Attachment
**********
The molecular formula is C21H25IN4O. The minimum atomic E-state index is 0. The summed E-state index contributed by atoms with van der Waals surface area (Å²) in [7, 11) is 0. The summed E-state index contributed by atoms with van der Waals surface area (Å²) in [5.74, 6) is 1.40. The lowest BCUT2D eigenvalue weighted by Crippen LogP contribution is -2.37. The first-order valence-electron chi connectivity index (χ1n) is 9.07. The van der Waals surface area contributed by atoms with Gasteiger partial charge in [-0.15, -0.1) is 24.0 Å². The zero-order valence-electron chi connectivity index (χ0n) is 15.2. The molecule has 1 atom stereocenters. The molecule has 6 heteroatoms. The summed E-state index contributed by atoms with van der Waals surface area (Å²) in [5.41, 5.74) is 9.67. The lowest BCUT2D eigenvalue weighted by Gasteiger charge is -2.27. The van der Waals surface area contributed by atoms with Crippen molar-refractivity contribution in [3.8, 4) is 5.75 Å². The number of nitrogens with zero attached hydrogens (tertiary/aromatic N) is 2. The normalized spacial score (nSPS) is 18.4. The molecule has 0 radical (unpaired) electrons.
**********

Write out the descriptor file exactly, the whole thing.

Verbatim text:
The molecular formula is C21H25IN4O. The minimum atomic E-state index is 0. The summed E-state index contributed by atoms with van der Waals surface area (Å²) in [7, 11) is 0. The summed E-state index contributed by atoms with van der Waals surface area (Å²) in [5.74, 6) is 1.40. The lowest BCUT2D eigenvalue weighted by Crippen LogP contribution is -2.37. The first-order valence-electron chi connectivity index (χ1n) is 9.07. The van der Waals surface area contributed by atoms with Gasteiger partial charge in [-0.15, -0.1) is 24.0 Å². The zero-order valence-electron chi connectivity index (χ0n) is 15.2. The molecule has 1 atom stereocenters. The molecule has 6 heteroatoms. The summed E-state index contributed by atoms with van der Waals surface area (Å²) in [5.41, 5.74) is 9.67. The lowest BCUT2D eigenvalue weighted by Gasteiger charge is -2.27. The van der Waals surface area contributed by atoms with Crippen molar-refractivity contribution in [3.8, 4) is 5.75 Å². The number of nitrogens with zero attached hydrogens (tertiary/aromatic N) is 2. The normalized spacial score (nSPS) is 18.4. The molecule has 0 radical (unpaired) electrons.